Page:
Engaging the Absorbent Mind

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Primary (ages 3-6)

The primary class, also known as The Children’s House, is for children between the ages of 3 and 6. Dr. Montessori observed that these children have what she referred to as ‘absorbent minds.’ Children of this age learn most efficiently through experience and can absorb vast amounts of knowledge quickly. They can take in all their environment offers without filtering or reasoning. This ability to absorb information makes it even more important that the primary classroom be prepared for the children with great care and attention to detail. At Keystone, children remain in the same primary class with the same teacher until they are ready to move into the elementary class.

The materials for a primary class consist of four main groups (not ‘stations’), which include practical life, sensorial, language and culture, and mathematics.

Practical Life

All children experience with lessons with practical life. These lessons include brass polishing, window cleaning, table washing, flower arranging, sewing, weaving, and grace and courtesy. Children of this age enjoy the opportunity to do work similar to what they have seen going on in their own homes. These lessons help the children to develop coordination, the ability to organize, the ability to use their hands productively, and the ability to concentrate. By working with these materials, the children learn that processes have a beginning, middle, and end. The lessons in practical life lay the foundation for all the learning that follows.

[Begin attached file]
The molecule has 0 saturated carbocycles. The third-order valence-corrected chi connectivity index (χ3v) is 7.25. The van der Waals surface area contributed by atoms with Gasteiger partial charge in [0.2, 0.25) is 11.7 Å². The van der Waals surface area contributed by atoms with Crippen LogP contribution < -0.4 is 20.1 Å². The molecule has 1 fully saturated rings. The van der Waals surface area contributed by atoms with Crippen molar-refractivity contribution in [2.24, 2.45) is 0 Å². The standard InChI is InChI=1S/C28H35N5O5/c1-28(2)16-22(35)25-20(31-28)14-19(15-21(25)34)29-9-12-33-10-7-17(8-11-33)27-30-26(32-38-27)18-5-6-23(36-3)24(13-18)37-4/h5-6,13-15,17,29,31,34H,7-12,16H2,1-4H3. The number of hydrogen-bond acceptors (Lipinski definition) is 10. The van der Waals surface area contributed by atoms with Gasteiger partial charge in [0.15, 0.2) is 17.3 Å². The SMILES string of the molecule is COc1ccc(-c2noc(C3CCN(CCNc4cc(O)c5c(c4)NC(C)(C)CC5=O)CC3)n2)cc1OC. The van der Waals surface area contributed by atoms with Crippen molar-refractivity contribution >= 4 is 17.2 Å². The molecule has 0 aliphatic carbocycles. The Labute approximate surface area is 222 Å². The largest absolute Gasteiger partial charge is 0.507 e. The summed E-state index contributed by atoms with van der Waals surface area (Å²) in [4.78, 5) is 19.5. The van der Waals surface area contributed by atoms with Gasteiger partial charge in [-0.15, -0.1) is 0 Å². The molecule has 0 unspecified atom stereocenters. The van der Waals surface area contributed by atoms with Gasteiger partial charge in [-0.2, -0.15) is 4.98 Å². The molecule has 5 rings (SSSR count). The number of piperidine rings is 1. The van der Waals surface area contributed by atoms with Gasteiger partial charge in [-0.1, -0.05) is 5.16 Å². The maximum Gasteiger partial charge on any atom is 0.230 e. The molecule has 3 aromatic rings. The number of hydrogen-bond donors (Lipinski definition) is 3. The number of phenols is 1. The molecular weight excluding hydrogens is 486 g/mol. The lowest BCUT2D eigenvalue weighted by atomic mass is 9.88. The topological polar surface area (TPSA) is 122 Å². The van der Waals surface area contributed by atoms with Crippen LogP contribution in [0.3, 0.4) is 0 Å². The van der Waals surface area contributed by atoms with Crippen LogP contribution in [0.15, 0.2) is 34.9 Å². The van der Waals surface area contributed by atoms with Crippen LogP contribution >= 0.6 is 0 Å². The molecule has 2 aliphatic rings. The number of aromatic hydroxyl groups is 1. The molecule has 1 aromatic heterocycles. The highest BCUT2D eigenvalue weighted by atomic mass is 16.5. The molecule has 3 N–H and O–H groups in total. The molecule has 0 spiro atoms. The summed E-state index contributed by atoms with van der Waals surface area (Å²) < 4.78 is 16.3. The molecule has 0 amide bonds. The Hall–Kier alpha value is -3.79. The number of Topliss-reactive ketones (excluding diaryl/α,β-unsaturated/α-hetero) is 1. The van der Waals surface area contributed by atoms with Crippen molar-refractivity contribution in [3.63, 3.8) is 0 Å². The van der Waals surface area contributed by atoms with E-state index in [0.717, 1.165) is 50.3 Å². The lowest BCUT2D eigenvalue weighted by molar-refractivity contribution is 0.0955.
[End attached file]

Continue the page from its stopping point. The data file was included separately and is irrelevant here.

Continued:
Sensorial Materials

The sensorial materials give the children the keys to their world. By exploring such materials as the Broad Stair, Pink Tower, and the Red Rods, they learn about the characteristics of things, such as “broad and narrow,” “large and small,” and “long and short.” They also learn the appropriate vocabulary associated with the materials. Their experiences with these materials allow the children to develop the ability to conceptualize these characteristics in their minds later on.

Language Materials

The language and cultural materials let the children explore again with their hands all that language can offer. Materials such as vocabulary cards, sandpaper letters, movable alphabet, and metal insets encourage the children’s independence with regard to writing, reading, and conversation. Reading is presented through a combination of phonetic and non-phonetic materials.


The Montessori math materials are well-recognized (and often imitated) as the best materials for helping children to understand the math processes. Their beauty and simplicity make it very clear to the children how these processes work and how they differ. In mathematics, as in other areas, the manipulation of materials brings a concrete understanding of the concepts to the young child.